Mushtaq’s grim punishment for the most ‘unspeakable’ crime

Published on 28/02/2021


Shuprova Tasneem

How should a country treat its detainees/prisoners, especially in the middle of a global pandemic? Bangladesh seems to have taken a surprisingly modern approach, with the Department of Prisons announcing its plan this week to vaccinate around 15,000 convicts in Bangladeshi jails in the first phase. When the pandemic first hit the country, almost 3,000 prisoners convicted of minor offences were released from overcrowded prisons, where they ran high risks of contracting Covid-19. According to a blog post written by a Supreme Court judge and Board member of Penal Reform International, a whopping 20,938 adults were released from pre-trial detention after 33,287 bail petitions were heard in only 10 working days during lockdown, and all the proceedings were conducted over virtual hearings.

One cannot help but congratulate the authorities involved in this efficient and compassionate treatment of detainees during the pandemic. Because it would be unjust, wouldn't it, to incarcerate people, for months on end, without granting them bail and without charging them for the crimes that they have been accused of? Given the pandemic situation and the need for distancing, it would be downright cruel, wouldn't it—to separate people from their families for two-thirds of a year, allowing no visitors and no trips out of their prison cells, days after days, without even giving them the opportunity of a fair trial? Surely, there would be some sort of mitigating circumstances, like a spouse suffering from mental health issues, or the care of the elderly parents of the detained (and not yet charged), that would deter our judiciary from such hard-hearted treatment of Bangladeshi citizens during an unprecedented global pandemic?

Unless of course, the offence committed is so severe that it is listed as "non-bailable". Under the 1860 Penal Code of Bangladesh, 237 offences are listed as bailable. This includes "attempt to commit homicide" (Section 309), "causing death by rash or negligent act" (Section 304A), "rioting armed with deadly weapon" (Section 148) and "voluntarily causing hurt/grievous hurt/hurt by dangerous weapon" (Sections 323-325)—some very serious crimes indeed, all of which still gives the accused the right to be granted bail and go home to their families while they await trial. Part IX of the Code of Criminal Procedure 1898 also lays out the circumstances when bail may be taken even in the case of non-bailable offences, which includes offences that hold the highest possible punishment of a death penalty, acts of war, mutiny, and more recently—the sharing of Facebook posts (apologies, I meant "spreading rumours").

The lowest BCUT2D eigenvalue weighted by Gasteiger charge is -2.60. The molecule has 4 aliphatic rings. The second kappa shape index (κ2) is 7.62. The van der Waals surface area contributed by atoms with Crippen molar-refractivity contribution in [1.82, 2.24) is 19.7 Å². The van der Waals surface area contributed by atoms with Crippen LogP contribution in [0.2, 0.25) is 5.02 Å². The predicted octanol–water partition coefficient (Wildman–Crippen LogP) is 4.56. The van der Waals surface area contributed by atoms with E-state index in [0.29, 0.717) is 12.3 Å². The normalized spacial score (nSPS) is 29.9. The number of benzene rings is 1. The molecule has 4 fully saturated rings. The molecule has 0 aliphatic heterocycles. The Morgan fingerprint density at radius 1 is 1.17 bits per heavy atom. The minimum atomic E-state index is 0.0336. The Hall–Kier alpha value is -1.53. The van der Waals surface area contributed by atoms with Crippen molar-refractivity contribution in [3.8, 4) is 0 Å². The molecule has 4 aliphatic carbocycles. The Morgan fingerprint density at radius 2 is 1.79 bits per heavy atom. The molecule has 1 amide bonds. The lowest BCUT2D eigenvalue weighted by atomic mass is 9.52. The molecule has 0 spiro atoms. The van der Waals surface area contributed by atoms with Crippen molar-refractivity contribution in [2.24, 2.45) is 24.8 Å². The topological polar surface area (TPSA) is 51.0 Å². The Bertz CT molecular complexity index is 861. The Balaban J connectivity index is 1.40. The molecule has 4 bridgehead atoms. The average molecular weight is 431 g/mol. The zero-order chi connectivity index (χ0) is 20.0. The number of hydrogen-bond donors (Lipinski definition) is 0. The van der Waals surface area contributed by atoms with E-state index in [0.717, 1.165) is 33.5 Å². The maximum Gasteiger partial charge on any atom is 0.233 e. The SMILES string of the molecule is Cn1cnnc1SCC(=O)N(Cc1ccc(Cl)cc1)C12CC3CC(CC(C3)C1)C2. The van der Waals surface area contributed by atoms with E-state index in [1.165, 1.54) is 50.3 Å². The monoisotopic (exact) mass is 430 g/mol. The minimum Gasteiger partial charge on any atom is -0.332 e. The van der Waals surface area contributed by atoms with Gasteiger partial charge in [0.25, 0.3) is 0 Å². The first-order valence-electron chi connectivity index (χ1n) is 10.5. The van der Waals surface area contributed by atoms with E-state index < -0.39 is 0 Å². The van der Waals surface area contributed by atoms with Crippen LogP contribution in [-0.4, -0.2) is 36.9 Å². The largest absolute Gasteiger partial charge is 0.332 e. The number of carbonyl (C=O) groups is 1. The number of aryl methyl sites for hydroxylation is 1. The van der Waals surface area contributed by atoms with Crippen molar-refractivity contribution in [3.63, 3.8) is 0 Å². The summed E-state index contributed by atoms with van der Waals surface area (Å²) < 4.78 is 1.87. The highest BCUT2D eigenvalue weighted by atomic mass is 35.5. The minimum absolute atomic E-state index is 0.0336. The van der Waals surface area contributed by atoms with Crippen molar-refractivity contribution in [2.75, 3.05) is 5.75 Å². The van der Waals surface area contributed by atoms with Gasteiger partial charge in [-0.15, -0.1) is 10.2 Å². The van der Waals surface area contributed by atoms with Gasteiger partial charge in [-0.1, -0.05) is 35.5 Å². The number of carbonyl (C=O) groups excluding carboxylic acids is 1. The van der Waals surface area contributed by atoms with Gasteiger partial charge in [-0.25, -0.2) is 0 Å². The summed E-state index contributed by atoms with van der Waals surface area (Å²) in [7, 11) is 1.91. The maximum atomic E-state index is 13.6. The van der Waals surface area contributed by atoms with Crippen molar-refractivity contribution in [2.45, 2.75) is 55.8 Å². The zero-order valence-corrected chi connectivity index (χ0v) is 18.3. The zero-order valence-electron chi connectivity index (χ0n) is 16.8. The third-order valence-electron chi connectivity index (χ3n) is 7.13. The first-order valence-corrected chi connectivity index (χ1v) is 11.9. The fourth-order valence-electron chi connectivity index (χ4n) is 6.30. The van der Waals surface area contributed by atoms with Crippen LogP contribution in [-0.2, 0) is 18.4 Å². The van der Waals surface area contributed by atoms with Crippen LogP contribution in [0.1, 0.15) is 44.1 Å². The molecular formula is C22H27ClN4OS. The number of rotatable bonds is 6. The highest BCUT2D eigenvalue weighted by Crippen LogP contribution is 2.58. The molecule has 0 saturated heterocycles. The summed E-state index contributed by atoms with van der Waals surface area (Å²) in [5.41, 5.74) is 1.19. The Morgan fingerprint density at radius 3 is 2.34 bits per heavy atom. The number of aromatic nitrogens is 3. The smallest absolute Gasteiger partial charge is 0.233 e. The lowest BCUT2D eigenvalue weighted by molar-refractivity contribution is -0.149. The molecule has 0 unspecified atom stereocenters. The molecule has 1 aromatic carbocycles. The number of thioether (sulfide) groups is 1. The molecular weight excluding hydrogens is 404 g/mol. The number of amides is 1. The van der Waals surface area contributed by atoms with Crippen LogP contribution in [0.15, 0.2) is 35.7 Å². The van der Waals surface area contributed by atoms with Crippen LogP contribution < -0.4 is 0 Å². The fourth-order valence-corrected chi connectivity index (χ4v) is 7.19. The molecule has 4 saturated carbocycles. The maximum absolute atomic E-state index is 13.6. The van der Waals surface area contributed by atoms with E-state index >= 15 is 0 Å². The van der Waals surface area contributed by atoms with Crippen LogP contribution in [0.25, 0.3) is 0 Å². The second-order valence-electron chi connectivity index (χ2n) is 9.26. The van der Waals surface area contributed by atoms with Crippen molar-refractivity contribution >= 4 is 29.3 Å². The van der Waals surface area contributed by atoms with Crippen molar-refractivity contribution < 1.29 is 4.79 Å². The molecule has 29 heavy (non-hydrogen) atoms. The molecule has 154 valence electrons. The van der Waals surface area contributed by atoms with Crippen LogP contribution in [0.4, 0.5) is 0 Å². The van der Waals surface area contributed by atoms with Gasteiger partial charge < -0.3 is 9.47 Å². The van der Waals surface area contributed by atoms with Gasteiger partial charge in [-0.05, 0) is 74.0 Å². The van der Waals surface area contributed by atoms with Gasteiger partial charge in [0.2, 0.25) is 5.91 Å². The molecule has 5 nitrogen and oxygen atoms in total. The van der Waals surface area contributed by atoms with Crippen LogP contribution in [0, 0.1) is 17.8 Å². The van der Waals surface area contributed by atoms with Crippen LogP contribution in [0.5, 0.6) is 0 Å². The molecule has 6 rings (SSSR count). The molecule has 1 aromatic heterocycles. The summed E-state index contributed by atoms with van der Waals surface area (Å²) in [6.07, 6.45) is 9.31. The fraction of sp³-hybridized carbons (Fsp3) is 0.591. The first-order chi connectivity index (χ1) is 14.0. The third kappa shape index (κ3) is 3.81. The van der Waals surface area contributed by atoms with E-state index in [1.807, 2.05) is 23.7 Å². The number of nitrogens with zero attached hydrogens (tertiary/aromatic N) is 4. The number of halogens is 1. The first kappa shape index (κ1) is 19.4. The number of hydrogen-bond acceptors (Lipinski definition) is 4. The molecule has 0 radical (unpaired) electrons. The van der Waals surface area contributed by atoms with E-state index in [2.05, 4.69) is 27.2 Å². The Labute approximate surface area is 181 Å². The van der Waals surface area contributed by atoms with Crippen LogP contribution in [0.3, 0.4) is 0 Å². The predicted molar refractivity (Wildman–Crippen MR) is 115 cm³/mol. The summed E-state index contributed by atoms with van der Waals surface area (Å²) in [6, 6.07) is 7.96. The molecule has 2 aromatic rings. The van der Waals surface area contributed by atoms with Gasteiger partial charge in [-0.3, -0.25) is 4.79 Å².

Because that is what writer Mushtaq Ahmed was ultimately accused of, wasn't he? On May 6, 2020, Mushtaq Ahmed—known amongst his peers for an eccentric obsession with crocodiles that led to him establishing the first crocodile farm in Bangladesh and writing the book Kumir Chashir Diary—was arrested by RAB under the Digital Security Act for "spreading rumours and carrying out anti-government activities". According to the first information report from that same day, the entirety of the case against Mushtaq and cartoonist Ahmed Kishore involved a collection of 10 social media posts and links, which included cartoons drawn by Kishore, shared on a satirical Facebook page they were both administrators of. In those 10 links and posts that questioned/mocked the healthcare system of this proud nation, they managed to—according to the report—"spread propaganda against the Liberation War of Bangladesh, Father of the Nation, National Anthem, and National Flag; tarnish the image of the nation; spread confusion; create hostility, hatred among people; destroy communal harmony or create unrest, disorder; and threaten to deteriorate law and order."

Mushtaq's obsession may have been with crocodile farming, but he was clearly an author of the highest calibre, to be able to do so much in so few posts.